Economics (ECO)

Note: Some courses listed here may run only once per academic year, or every other academic year. Not all courses are available on both campuses. The catalog is constantly changing. Visit the pace website to view the most current class schedule, class descriptions, and required or suggested prerequisites.

 

ECO 105B Principles of Economics: Macroeconomics - Learning Community (3 credits)
This learning community will be an introductory exploration of basic economic principles and environmental issues and their intersections. It will provide a theoretical Macroeconomic framework for the discussion. Examples will be drawn from current environmental and sustainability issues where appropriate. We will advance philosophic discussion on contemporary issues of sustainability, based on Teresa Brennan's critical work "Exhausting Modernity: Grounds for a new Economy" (NY: Rout ledge, 2000). We will be examining sustainable and nonsustainable practices as they have been culturally and historically developed. The course will also be a critical examination into values as they organize and / or antagonize natural ecosystems.

ECO 196 Topics in Economics (3 credits)
The current economic issues that are facing the nation such as social security, health care, the environment and deficits will be examined in detail in a format suitable for non-majors. The specific issues may change year by year so as to stay current.

ECO 196A Topic: Contemporary Economic Issues (3 credits)
This course will provide the student with an introduction to some of our most pressing Economic, Social, and Political Issues: Poverty: Discrimination; Social Security Reform; income Distribution; Energy Policy; Free Trade; Federal Budget Deficits; Environmental Regulations: etc.

ECO 205 Economics of Globalization, Trade and the Environment (3 credits)
The primary mission in this course will be to sift through these various interpretations of what is meant by globalization, how to measure it and try to determine how widely spread it is. Furthermore, we will examine the view that globalization is actually a capitalist project whose aim is to promote material well-being at the global level through managing the world resources in an open liberal democratic society anchored in the belief in free markets and personal entrepreneurship. We will also analyze the profound implications of these developments in such areas as trade, the natural environment and gender. The course will also pay special attention to the field governance and the institutional structure to which globalization has given rise over the past two decades. It is hoped that the course will enable each of the participants to provide a clear and cogent response to the issue of whether globalization is a beneficial project in attaining a just, peaceful, sustainable and healthy environment.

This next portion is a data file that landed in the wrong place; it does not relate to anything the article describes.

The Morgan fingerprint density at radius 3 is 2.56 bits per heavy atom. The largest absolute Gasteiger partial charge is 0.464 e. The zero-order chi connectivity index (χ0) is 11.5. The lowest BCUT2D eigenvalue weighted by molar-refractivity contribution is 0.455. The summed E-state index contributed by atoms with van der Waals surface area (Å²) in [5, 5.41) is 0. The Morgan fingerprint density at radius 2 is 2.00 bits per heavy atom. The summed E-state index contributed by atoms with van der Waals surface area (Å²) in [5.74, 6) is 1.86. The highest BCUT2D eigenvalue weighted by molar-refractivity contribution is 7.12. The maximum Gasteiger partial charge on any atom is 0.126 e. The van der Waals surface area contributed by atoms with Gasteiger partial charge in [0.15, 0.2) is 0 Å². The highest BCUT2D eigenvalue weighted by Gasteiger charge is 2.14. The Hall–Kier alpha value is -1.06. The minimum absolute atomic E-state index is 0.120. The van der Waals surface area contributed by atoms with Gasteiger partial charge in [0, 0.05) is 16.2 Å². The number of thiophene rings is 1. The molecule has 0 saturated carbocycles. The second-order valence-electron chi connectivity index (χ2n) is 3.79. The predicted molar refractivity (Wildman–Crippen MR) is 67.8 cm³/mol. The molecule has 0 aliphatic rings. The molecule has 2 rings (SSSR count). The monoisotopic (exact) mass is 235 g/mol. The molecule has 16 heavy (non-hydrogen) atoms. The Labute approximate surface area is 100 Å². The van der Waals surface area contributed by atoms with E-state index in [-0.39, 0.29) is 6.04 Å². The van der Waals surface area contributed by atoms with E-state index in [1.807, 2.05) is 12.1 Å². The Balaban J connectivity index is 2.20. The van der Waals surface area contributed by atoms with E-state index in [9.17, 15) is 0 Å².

ECO 210 The Economics of Social Issues (3 credits)
The course surveys some of the most important socio-economic issues facing the world today. Through the application of economic theory several of the most current economic issues are explored. A partial list of topics includes “Federal Deficits and the National Debt, The Economics of Poverty, The Distribution of Income and Wealth, The Economics of Education, Social Security, The Economics of Health Care, Energy Proves, Immigration, the Housing Bubble, the Costs of War, Is Wal-Mart Good for the Economy? The basic premise here is to intertwine contemporary economic issues with theory by showing how theory can be applied to current real-world public policy decisions. In shirt how these economic issues are resolved shapes the types of jobs, wages, educational opportunities, etc. that are available in our society today as well as in the future.

ECO 271 Economics Geography (3 credits)
This course is an introduction to location theory. It examines why industries (agricultural, manufacturing and services) are located in certain regions and/or countries, and whether these locations are determined by the quality and quantity of economic resources. It also assesses the contribution of these industrial locations to the disparity in the economic development of nations, as well as to the globalization of economic activities.

ECO 296F Topic: Globalization, Trade and The Environment (3 credits)
The world-wide trend towards globalization has perhaps been the most controversial phenomenon since the end of the cold war. This course will try to analyze the winners and losers of this intensification, assessing its economic, social, political and environmental impacts.

ECO 296T Environmental Impacts of Trade Globalization (3 credits)